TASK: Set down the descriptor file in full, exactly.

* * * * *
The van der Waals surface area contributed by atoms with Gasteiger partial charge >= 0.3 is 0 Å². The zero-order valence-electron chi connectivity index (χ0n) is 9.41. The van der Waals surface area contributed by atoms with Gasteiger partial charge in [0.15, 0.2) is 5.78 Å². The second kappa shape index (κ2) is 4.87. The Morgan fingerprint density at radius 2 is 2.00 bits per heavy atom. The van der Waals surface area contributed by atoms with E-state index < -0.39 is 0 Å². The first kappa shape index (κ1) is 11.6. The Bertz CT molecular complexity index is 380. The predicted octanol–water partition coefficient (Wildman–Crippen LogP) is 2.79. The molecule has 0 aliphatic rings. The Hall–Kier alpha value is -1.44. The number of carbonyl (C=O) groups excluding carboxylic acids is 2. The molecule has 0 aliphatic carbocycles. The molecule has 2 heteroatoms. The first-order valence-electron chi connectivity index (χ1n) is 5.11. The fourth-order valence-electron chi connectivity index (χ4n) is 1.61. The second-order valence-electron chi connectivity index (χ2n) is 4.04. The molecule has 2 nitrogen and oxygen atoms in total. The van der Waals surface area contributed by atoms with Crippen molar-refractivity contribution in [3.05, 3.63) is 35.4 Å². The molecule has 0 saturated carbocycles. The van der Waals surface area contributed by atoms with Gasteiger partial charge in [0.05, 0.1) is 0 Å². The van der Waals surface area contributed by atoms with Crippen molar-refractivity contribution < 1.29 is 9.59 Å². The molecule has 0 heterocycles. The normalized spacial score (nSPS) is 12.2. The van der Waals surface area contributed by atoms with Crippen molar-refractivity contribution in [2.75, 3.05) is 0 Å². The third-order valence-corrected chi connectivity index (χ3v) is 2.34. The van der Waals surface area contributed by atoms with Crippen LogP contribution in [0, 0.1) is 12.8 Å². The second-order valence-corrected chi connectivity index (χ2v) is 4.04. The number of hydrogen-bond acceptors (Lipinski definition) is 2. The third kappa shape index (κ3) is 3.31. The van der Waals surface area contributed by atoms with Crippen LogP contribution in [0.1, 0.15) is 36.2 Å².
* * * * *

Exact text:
The van der Waals surface area contributed by atoms with Gasteiger partial charge >= 0.3 is 0 Å². The zero-order valence-electron chi connectivity index (χ0n) is 9.41. The van der Waals surface area contributed by atoms with Gasteiger partial charge in [0.15, 0.2) is 5.78 Å². The second kappa shape index (κ2) is 4.87. The Morgan fingerprint density at radius 2 is 2.00 bits per heavy atom. The van der Waals surface area contributed by atoms with E-state index < -0.39 is 0 Å². The first kappa shape index (κ1) is 11.6. The Bertz CT molecular complexity index is 380. The predicted octanol–water partition coefficient (Wildman–Crippen LogP) is 2.79. The molecule has 0 aliphatic rings. The Hall–Kier alpha value is -1.44. The number of carbonyl (C=O) groups excluding carboxylic acids is 2. The molecule has 0 aliphatic carbocycles. The molecule has 2 heteroatoms. The first-order valence-electron chi connectivity index (χ1n) is 5.11. The fourth-order valence-electron chi connectivity index (χ4n) is 1.61. The second-order valence-electron chi connectivity index (χ2n) is 4.04. The molecule has 2 nitrogen and oxygen atoms in total. The van der Waals surface area contributed by atoms with Crippen molar-refractivity contribution in [3.05, 3.63) is 35.4 Å². The molecule has 0 saturated carbocycles. The van der Waals surface area contributed by atoms with Gasteiger partial charge in [0.05, 0.1) is 0 Å². The van der Waals surface area contributed by atoms with Crippen molar-refractivity contribution < 1.29 is 9.59 Å². The molecule has 0 heterocycles. The normalized spacial score (nSPS) is 12.2. The van der Waals surface area contributed by atoms with Crippen molar-refractivity contribution in [2.75, 3.05) is 0 Å². The third-order valence-corrected chi connectivity index (χ3v) is 2.34. The van der Waals surface area contributed by atoms with Crippen LogP contribution in [0, 0.1) is 12.8 Å². The second-order valence-corrected chi connectivity index (χ2v) is 4.04. The number of hydrogen-bond acceptors (Lipinski definition) is 2. The third kappa shape index (κ3) is 3.31. The van der Waals surface area contributed by atoms with Crippen LogP contribution in [0.1, 0.15) is 36.2 Å².